Scanlon, a top-ten professional tennis player for a brief time in the 1970s and 1980s, has an ax to grind with John McEnroe. McEnroe barely mentions Scanlon in his 2002 memoir, You Cannot Be Serious, but Scanlon takes their "rivalry" much further, devoting an entire chapter to his few matches against McEnroe and yet another to McEnroe's many fines. The book is not entirely about McEnroe, however, but attempts to chronicle 1970s-1980s professional tennis. Unfortunately, interesting chapters on the impact of advances in tennis equipment and the changes in computer rankings merely seem to serve as excuses for why Scanlon was not considered a better player (Fila didn't design his eponymous racket correctly, he played in the wrong tournaments for the computers). The writing is groan-inducing in places: Scanlon ends many paragraphs with the statement "Seriously," another nod to McEnroe's famous quote. You won't learn much about John McEnroe from this book except that Scanlon doesn't like him. Not recommended.-Christina L. Hennessey, Loyola Marymount Univ. Libs., Los Angeles Copyright 2004 Reed Business Information.
From the Publisher
"Bill Scanlon is the fly in John McEnroe's eye, the darting pesty pain that sends a highstrung young man to the outer limits of his temper."

- Washington Post

"McEnroe was determined not merely to win but to teach Scanlon a lesson. I had never seen him actively and deliberately go after another player before."

- Richard Evans, McEnroe biographer

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Product Details

  • ISBN-13: 9781466863392
  • Publisher: St. Martin's Press
  • Publication date: 1/28/2014
  • Sold by: Macmillan
  • Format: eBook
  • Edition description: First Edition
  • Pages: 240
  • Sales rank: 1,347,246
  • File size: 373 KB

Meet the Author


As a top ten ranked tennis player in the 1980s, Bill Scanlon is the only professional ever to have achieved a Golden Set (not giving up a single point). Scanlon boasts wins over eight #1 ranked players. A US Open semifinalist and a Wimbledon and Australian Open quarterfinalist, Scanlon holds 11 career singles titles and 4 career doubles titles partnering with Martina Navratilova, Ivan Lendl, Vitas Gerulaitis, and Billy Martin. He lives in Los Angeles, California.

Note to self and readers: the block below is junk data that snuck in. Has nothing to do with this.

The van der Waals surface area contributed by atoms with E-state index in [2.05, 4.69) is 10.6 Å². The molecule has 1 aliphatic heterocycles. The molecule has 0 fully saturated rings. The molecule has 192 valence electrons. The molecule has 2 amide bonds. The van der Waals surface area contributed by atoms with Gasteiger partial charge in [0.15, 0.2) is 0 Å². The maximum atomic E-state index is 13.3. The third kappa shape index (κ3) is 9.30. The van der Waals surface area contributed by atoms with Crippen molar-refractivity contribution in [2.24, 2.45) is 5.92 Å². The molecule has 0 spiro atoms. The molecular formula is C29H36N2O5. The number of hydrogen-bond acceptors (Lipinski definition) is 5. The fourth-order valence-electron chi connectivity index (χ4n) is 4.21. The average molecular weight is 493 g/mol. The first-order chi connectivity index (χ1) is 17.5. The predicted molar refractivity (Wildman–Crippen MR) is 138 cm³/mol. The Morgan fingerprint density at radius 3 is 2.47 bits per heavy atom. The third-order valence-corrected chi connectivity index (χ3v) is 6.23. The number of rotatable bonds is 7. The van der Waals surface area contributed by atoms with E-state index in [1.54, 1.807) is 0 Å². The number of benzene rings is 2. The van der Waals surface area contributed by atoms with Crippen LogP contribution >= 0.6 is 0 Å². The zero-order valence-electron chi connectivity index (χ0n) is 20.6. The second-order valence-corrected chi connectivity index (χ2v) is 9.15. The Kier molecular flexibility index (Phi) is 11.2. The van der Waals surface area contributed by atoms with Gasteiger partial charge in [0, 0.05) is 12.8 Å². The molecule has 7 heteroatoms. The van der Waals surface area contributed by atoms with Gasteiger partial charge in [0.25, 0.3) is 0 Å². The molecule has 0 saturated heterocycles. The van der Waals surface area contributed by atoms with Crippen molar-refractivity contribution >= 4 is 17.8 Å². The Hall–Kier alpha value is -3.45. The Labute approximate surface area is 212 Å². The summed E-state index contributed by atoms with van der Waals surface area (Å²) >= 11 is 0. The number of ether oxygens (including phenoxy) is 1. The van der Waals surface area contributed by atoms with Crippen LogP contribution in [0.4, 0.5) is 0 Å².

Sonny Long is a Journalism graduate of Auburn University with a Master's Degree in Communications from the University of Texas at Austin. He is an award-winning journalist and author of two previous books. Sonny Long lives in Atlanta, Texas.

Cathy Long, Sonny's younger sister, attended Arizona Western College, New Mexico State University, and received a BA in Liberal Arts from Empire State University. A Bill Scanlon fan and researcher extraordinaire, this was her first collaborative writing project.

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Table of Contents

Prologue 1
1 Star Quality 5
2 It's a Damn War Out There 21
3 Mac and Me 38
4 Equipment Matters 54
5 The Game Gets Physical 73
6 Support Systems 86
7 Show Me the Money! 104
8 Mr. Jordan Comes from Washington 126
9 Playing by the Rules 146
10 Giving Something Back to the Game 162
11 Along for the Ride 178
12 Mental Cases 202
13 Living and Dying by the Computer 214
14 Our Legacy 222
Dedication 227
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Sort by: Showing 1 Customer Reviews
  • Anonymous

    Posted August 11, 2004

    Overview of the Greatest Era of Professional Tennis.

    This is a very well written book that gives tennis fans an excellent understanding of how exciting professional tennis used to be. It also gives us incite as to why people either loved or hated Mr. McEnroe. And because of his disrespect for both his opponents and spectators, it's safe to say that most fans loved to hate him. It's refreshing to hear the facts, even though it is not considered 'politically correct' to speak ill of the great Mr. McEnroe. Hats off to Bill Scanlon for enlightening us with the truth about the greatest era of professional tennis and the rude, arrogant and disrespectful ways of the great Mr. McEnroe.